15 basic Linux networking commands you should know

Whether you are a system administrator or a person who uses Linux as the daily drive operating system, you might encounter network issues once in a while. Even if you can do some configurations from the Settings window, command-line tools are more powerful and have more features. You can use these tools to easily configure, monitor, secure, and manage networks.

15 basic Linux networking commands

This post will guide you on the 15 basic Linux commands every Linux user should know.

1. The Ifconfig command

Whether you have used Linux systems for several years or are just getting started, you must have come across the ifconfig command. It is a simple but powerful command-line utility that you can use to manage and configure your network interfaces. You can use it to view IP addresses, turn ON or OFF any network interface, view MAC addresses and Maximum Transmission Units (MTU)

To get started with ifconfig, execute the command below on your Terminal.

ifconfig -a

That should list all the network interfaces on your system, including their assigned IPs, MAC, status, etc. A network interface’s status can either be UP or DOWN. Use the syntax below to set any interface up or down.

ifconfig command
ifconfig command
sudo ifconfig [interface-name] up
sudo ifconfig [interface-name] down
e.g
//To turn off the loopback interface (lo)
sudo ifconfig lo down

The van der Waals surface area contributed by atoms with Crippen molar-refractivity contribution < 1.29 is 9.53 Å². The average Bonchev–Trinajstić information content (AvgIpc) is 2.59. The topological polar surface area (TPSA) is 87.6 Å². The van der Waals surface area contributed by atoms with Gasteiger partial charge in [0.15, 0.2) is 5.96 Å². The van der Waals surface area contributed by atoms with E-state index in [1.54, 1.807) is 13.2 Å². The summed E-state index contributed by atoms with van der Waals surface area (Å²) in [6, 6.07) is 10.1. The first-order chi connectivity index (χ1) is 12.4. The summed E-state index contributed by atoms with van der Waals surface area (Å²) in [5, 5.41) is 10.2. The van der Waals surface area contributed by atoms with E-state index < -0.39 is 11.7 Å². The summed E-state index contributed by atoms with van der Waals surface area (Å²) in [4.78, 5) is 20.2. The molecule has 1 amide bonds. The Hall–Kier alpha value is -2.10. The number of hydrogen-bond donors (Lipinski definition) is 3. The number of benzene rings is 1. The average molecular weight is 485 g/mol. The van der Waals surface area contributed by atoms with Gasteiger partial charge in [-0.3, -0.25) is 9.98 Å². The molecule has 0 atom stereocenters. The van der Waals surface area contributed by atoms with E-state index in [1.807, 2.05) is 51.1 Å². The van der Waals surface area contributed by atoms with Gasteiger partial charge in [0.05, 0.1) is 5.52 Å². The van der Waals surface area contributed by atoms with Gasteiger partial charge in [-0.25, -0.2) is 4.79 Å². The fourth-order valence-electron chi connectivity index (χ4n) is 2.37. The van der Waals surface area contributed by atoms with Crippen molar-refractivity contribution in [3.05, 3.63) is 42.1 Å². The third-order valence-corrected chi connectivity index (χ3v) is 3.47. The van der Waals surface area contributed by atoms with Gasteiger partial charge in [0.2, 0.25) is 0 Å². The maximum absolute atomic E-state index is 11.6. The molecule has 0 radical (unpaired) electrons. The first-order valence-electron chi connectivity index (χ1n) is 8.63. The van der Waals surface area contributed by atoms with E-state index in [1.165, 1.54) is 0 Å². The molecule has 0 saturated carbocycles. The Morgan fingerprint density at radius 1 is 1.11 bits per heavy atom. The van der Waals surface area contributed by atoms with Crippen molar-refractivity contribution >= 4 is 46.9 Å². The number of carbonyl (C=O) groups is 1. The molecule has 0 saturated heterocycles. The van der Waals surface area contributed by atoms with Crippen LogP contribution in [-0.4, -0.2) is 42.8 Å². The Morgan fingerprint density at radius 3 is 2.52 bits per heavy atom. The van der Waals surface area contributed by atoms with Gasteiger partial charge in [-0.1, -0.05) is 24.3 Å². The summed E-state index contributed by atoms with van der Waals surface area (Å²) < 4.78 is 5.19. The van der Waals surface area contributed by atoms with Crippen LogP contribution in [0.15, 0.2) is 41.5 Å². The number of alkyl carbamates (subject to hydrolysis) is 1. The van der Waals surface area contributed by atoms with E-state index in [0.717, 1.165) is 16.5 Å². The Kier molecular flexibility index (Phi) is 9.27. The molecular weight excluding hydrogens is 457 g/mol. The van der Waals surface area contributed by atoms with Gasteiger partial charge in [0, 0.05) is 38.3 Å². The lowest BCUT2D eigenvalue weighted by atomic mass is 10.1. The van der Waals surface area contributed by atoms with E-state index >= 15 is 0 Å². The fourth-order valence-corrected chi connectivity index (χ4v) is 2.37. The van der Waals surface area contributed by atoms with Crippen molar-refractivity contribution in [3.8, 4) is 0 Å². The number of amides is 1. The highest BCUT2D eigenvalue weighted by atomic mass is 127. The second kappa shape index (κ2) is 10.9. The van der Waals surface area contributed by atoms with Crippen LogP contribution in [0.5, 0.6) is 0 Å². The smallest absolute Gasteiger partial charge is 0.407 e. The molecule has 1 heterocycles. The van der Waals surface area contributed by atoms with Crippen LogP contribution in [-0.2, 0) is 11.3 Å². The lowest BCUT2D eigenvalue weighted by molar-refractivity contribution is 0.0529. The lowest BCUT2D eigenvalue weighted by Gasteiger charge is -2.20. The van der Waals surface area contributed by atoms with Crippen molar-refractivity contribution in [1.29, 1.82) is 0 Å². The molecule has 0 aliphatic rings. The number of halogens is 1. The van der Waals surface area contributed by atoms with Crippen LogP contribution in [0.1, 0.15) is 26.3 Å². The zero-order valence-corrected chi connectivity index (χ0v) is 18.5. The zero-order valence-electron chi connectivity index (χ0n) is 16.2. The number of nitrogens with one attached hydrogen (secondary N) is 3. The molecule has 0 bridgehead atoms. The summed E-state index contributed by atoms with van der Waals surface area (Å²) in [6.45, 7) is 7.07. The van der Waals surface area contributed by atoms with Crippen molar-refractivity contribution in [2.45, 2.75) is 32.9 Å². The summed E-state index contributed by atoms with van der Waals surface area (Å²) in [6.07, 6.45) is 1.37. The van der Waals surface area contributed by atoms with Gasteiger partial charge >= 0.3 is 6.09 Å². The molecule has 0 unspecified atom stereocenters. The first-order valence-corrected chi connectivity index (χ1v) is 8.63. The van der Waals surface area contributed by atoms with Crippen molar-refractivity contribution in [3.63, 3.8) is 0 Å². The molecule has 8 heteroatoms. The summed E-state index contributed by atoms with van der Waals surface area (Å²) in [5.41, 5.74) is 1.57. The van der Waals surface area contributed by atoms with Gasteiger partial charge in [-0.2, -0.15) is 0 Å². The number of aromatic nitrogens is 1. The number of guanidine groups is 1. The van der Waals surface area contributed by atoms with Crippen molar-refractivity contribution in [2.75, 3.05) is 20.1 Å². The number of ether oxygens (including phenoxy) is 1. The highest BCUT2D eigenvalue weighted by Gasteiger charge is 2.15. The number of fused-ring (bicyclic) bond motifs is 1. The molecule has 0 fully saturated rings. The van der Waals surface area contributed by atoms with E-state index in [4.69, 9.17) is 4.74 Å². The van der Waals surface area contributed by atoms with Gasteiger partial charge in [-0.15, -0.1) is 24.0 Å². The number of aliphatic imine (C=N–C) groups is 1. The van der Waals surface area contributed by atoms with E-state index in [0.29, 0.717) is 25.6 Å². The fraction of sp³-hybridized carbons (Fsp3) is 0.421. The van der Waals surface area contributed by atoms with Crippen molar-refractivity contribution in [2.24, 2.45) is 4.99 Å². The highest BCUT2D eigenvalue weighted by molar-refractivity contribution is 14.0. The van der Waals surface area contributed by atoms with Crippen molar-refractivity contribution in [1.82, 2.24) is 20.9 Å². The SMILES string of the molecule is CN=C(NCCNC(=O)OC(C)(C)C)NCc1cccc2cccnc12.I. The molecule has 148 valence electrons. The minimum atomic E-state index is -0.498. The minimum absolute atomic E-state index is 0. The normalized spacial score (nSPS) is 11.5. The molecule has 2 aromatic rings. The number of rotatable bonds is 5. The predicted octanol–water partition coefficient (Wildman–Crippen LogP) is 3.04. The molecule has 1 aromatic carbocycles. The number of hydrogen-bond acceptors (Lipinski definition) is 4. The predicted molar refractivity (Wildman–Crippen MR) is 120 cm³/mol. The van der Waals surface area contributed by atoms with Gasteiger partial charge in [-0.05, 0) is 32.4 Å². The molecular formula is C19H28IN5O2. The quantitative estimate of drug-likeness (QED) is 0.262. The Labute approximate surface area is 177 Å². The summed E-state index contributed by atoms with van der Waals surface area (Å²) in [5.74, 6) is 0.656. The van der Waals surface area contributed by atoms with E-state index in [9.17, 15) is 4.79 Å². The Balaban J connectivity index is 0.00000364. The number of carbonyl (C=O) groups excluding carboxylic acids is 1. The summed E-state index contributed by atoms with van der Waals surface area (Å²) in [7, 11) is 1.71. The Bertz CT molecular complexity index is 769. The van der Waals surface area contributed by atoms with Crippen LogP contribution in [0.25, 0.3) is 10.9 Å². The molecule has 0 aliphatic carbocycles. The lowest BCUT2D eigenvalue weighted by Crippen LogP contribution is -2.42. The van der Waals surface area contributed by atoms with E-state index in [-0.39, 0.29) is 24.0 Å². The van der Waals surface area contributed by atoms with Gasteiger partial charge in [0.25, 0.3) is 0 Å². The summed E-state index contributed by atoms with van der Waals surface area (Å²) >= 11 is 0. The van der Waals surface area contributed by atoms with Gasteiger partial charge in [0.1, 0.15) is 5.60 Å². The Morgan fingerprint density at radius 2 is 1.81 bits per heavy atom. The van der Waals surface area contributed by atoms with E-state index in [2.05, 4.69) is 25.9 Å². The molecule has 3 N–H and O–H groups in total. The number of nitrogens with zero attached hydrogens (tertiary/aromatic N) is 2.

Note: Unfortunately, the ifconfig command is deprecated and doesn’t come pre-installed on newer Linux distribution releases. The IP command replaced it.

Execute any of the commands below to install ifconfig, depending on your distribution.

  • Debian/ Ubuntu
    sudo apt install net-tools
  • RHEL/ CentOS/ Fedora
    sudo yum install net-tools

2. The ip command

The IP command is the latest and the default networking command available in most (if not all) Linux systems. It has replaced the ifconfig and route commands, and it comes with additional features like setting default and static routes, configuring IP addresses, and much more. The most popular IP commands are IP link, IP address, and IP route.

  • IP link

The ip link is a command used for adding, configuring, and deleting network interfaces.
To display all network interfaces, we will type the following command.

ip link show
  • IP address

The IP address command is used to show addresses, bind new addresses, or delete old ones. For example, We will type this command to view the IP address assigned to the network interface wlan0.

ip address show dev wlan0
  • IP route

If you want to have a detailed look at the routing table, use the IP route command. Just execute the command below.

ip route show

3. Nmap command